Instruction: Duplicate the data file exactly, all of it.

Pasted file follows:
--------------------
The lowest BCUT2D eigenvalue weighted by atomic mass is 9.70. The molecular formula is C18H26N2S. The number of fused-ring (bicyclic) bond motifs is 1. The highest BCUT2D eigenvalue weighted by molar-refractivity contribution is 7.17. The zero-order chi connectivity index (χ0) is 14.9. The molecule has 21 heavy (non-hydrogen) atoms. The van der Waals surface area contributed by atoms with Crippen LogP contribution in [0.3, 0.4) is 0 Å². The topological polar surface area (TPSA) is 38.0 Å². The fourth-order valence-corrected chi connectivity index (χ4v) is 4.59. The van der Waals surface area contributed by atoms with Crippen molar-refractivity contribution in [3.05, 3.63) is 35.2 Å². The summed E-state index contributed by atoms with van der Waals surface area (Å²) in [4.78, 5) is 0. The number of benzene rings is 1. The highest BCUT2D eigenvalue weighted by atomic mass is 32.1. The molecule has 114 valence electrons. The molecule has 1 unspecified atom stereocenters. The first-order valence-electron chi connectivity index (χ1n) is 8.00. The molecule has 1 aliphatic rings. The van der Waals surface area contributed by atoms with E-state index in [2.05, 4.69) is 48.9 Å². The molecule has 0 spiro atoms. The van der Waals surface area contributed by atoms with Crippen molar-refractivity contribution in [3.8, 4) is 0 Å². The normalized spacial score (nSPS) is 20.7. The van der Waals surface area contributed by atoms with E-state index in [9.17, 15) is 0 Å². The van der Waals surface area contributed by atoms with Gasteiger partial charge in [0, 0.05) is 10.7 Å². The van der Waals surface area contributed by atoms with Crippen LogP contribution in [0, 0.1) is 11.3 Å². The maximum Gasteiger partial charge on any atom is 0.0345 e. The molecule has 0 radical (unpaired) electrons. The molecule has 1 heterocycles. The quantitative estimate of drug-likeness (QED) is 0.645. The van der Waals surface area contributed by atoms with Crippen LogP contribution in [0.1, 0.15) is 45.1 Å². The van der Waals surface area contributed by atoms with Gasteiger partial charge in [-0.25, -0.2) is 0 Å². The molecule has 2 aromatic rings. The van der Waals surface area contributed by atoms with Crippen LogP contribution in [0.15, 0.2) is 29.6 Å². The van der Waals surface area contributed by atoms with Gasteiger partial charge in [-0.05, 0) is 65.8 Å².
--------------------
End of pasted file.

The lowest BCUT2D eigenvalue weighted by atomic mass is 9.70. The molecular formula is C18H26N2S. The number of fused-ring (bicyclic) bond motifs is 1. The highest BCUT2D eigenvalue weighted by molar-refractivity contribution is 7.17. The zero-order chi connectivity index (χ0) is 14.9. The molecule has 21 heavy (non-hydrogen) atoms. The van der Waals surface area contributed by atoms with Crippen LogP contribution in [0.3, 0.4) is 0 Å². The topological polar surface area (TPSA) is 38.0 Å². The fourth-order valence-corrected chi connectivity index (χ4v) is 4.59. The van der Waals surface area contributed by atoms with Crippen molar-refractivity contribution in [3.05, 3.63) is 35.2 Å². The summed E-state index contributed by atoms with van der Waals surface area (Å²) in [4.78, 5) is 0. The number of benzene rings is 1. The highest BCUT2D eigenvalue weighted by atomic mass is 32.1. The molecule has 114 valence electrons. The molecule has 1 unspecified atom stereocenters. The first-order valence-electron chi connectivity index (χ1n) is 8.00. The molecule has 1 aliphatic rings. The van der Waals surface area contributed by atoms with E-state index in [2.05, 4.69) is 48.9 Å². The molecule has 0 spiro atoms. The van der Waals surface area contributed by atoms with Crippen molar-refractivity contribution in [3.8, 4) is 0 Å². The normalized spacial score (nSPS) is 20.7. The van der Waals surface area contributed by atoms with E-state index in [9.17, 15) is 0 Å². The van der Waals surface area contributed by atoms with Gasteiger partial charge in [0, 0.05) is 10.7 Å². The van der Waals surface area contributed by atoms with Crippen LogP contribution in [0, 0.1) is 11.3 Å². The maximum Gasteiger partial charge on any atom is 0.0345 e. The molecule has 0 radical (unpaired) electrons. The molecule has 1 heterocycles. The quantitative estimate of drug-likeness (QED) is 0.645. The van der Waals surface area contributed by atoms with Crippen LogP contribution in [0.1, 0.15) is 45.1 Å². The van der Waals surface area contributed by atoms with Gasteiger partial charge in [-0.25, -0.2) is 0 Å². The molecule has 2 aromatic rings. The van der Waals surface area contributed by atoms with Crippen LogP contribution in [0.15, 0.2) is 29.6 Å². The van der Waals surface area contributed by atoms with Gasteiger partial charge in [-0.05, 0) is 65.8 Å².